Bishan Singh Bedi remembers Ajit Wadekar post his demise

Ajit Wadekar passed away on Wednesday aging 77.

Ajit Wadekar. (Zee Media)

Former Indian skipper Ajit Wadekar passed away at the age of 77 on Wednesday after fighting an improbable battle with prolonged illness. 

Remembering his legacy, former Indian skipper Bishan Singh Bedi has fondly remembered the moments he shared with him. n his column for the Times of India, Bedi wrote, "All of us cricketers from Delhi and North Zone are grateful to the late Ajit Laxman Wadekar for inadvertently passing on Bombay's (as it was called then) fighting qualities to us. Not terribly deliberately, of course, but when we were contemporaries - playing for and against each other - I would like to think that my personal belief in Delhi and North Zone went up manifold by rubbing shoulders with India's finest left-handed batsman of our times."

Ajit Wadekar was the most affable Bombay player in the Indian dressing room. When we toured England in '67 and then Australia and New Zealand in '68 and '69, Ramesh Saxena and myself would often talk about Ajit with growing fondness. Subsequently, Hanumant Singh joined our exclusive club of ALW admirers. I think our State Bank of India comradeship was fairly chirpy and helpful, till a casting vote transported Ajit to the realms of Indian captaincy. It all appeared to have happened pretty rapidly. I'm not very sure if Ajit himself was prepared for the moment, but he grabbed it with both hands," Bedi wrote. 

Bedi then wrote about Wadekar's midas touch as he inspired India to win overseas against England and the West Indies in 1974. "Much to the delight of Indian cricket, Ajit had the vital Midas touch to go on and record historic first-ever Test series wins in the Caribbean and then in England, followed by a home Test series victory against England. It all happened briskly enough to make Indian fans and the media - quite oblivious to some of the ingrained shortcomings that our team might have had at that time - simply delirious. Well, come the '74 tour of England, we were thoroughly exposed. Indians have seldom taken defeat kindly, so it was to be Ajit Wadekar's turn for a sudden exit from international cricket when honestly he still had much more to offer, as a player if not as captain," Bedi added.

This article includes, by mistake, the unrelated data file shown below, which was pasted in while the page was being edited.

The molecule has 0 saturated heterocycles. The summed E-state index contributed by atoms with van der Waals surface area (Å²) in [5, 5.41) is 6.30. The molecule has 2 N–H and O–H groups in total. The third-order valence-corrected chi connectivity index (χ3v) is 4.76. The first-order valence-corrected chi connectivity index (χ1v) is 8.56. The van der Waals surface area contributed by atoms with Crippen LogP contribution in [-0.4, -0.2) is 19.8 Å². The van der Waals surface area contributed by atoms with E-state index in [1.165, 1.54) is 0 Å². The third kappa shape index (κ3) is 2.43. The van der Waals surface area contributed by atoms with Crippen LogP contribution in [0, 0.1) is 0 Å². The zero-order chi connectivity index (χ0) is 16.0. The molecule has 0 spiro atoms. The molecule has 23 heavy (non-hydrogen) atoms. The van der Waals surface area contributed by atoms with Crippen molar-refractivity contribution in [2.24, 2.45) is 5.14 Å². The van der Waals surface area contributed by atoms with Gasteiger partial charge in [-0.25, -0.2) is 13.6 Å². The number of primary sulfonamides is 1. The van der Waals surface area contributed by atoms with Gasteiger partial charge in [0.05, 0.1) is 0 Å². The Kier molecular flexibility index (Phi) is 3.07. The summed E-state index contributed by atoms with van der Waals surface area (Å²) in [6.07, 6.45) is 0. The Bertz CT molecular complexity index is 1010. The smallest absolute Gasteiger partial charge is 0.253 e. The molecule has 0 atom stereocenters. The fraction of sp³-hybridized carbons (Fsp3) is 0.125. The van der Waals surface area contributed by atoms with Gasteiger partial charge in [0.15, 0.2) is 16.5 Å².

"Much as I admired Ajit's batting, and cricketing prowess, I reckon he allowed too many intrigues of the Indian cricket board (BCCI) to overpower him. A genuinely good and honest cricket soul was made to bite the dust way ahead of his time. Even so, the hat-trick of series wins under his captaincy was the hallmark of his career. Till today, the BCCI has not felt the need to honour the Wadekar-led team which won three series in a row. This is one debate we would often indulge in, and only end up making Ajit more irksome," Bedi further opined. 

"Whenever we clashed on the domestic scene, we were staunch enemies. It may have had something to do with my personal envy of Bombay's great cricket culture. We tried to emulate them, but only just! Thanks to men like Ajit Wadekar, Bombay's cricket roots run very deep and will continue to bear fruit. Ajit missed the MAK Pataudi Lecture in Bengaluru, and I sensed something was amiss. He would WhatsApp regularly, but soon that stopped. My apprehensions grew when at the last moment he withdrew from our 'Tribute to Tiger' cricket night in Delhi. Well let's face it, we are in the 'mandatory overs' of our lives and there is no DRS facility available. Rest in peace, Ajit Laxman Wadekar. You have done India proud," Bedi concluded. 


By Anshuman Roy - 17 Aug, 2018

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